The Returned Peace Corps Volunteers of Colorado launched a Clean Cookstove Project in El Salvador in partnership with Peace Corps and Trees, Water and People in 2011 in honor of the 50th anniversary of Peace Corps.
In a project deemed the first of its kind, RPCVCO connected a local nonprofit organization (Trees, Water and People) to currently serving volunteers in El Salvador. RPCVCO was the funding partner, raising money to fully fund this project for one year.
Trees Water & People
Trees, Water & People is a 501(c)(3) nonprofit organization founded in 1998 by Stuart Conway (RPCV Guatemala 84-87) focused on helping communities protect, conserve, and manage the natural resources upon which their long-term well-being depends. TWP develops and manages continuing reforestation, watershed protection, renewable energy, appropriate technology, and environmental education programs in Latin America and the American West. www.treeswaterpeople.org
Since the inception of the fuel-efficient stove program in Latin America, TWP has worked with its partners to develop different models of stoves. This allows TWP to test out new manufacturing methods and new materials; it allows them to continuously refine the efficiency of the stoves; and gives people in program countries choices in stove costs.
The Justa stove, named in honor of co-developer Doña Justa Nunez, is essentially an insulated masonry box. The key to the higher combustion rates and efficiency achieved by this stove is the "Rocket elbow," created by Aprovecho engineer Larry Winiarski. This L-shaped combustion chamber allows wood to burn up to 70% more efficiently. The body of the stove may be constructed from brick or cinder block, and is insulated with wood ash or other locally available material. The stove is topped with a removable metal cooking surface, or plancha. A built-in chimney vents harmful gases and particulates from the kitchen.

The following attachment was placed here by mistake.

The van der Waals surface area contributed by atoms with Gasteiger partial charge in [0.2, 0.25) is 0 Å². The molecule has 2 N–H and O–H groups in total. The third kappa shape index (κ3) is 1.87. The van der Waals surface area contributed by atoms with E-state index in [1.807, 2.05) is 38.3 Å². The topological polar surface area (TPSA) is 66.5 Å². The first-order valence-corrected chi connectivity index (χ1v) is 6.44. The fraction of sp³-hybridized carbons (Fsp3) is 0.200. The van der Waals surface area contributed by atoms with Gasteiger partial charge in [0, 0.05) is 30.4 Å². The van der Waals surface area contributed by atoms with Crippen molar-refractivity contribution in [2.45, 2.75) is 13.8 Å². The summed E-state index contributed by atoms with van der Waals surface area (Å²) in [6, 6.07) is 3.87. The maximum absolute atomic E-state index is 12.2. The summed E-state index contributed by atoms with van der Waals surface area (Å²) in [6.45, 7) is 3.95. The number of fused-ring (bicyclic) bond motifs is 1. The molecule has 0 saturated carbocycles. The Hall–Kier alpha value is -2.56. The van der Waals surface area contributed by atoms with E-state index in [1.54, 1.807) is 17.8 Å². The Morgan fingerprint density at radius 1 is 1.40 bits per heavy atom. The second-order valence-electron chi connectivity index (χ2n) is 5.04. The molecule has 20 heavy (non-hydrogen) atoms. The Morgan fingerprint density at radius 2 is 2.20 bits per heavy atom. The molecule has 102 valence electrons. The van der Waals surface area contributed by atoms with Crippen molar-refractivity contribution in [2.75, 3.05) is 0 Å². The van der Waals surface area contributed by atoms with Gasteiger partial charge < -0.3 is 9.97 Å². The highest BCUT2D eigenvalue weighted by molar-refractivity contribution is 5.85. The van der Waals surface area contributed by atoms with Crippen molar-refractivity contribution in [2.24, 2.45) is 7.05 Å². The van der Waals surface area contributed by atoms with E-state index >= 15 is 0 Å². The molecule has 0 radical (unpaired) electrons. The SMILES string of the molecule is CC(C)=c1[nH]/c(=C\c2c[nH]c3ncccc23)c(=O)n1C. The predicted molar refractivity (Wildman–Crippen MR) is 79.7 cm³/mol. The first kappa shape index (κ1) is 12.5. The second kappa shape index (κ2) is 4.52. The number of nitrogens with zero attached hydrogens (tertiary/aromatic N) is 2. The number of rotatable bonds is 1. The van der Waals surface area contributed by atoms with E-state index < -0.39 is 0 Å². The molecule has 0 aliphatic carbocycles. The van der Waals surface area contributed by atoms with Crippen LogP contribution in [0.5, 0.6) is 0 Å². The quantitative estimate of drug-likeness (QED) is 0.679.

Local Training Partner
TWP had a local training partner in El Salvador, Arboles y Agua para El Pueblo, which conducted a regional training workshop on how to build clean cookstoves in communities in which Peace Corps Volunteers were currently serving. Volunteers brought one counterpart to the training, and then returned to site to organize their own trainings with their local communities.
Much of the material needed to build the stove could be found inexpensively at site, but individual Peace Corps Volunteers also sought further funding through Peace Corps Partnership grants to provide additional financial resources to their communities.
The Returned Peace Corps Volunteers of Colorado committed to funding the first year of this training program, with the hopes of continuing beyond the celebration of the Peace Corps’ 50th anniversary in 2011. The budget was approximately $3,000, which paid for 1 regional workshop, with 15 total volunteers trained, and 20 local community leaders trained. The budget amount covered the cost of travel and accommodations for the training, as well as materials and supplies for each person to build a stove during the training.
In order to raise money for this project, RPCVCO sold two commissioned prints in honor of the Peace Corps’ 50th anniversary. The two prints, entitled Hand of Peace, and Tree of Peace are stil available for purchase on our website and the proceeds benefit our ongoing projects.
If you have any questions about the cookstove project, please Contact Us (select Information).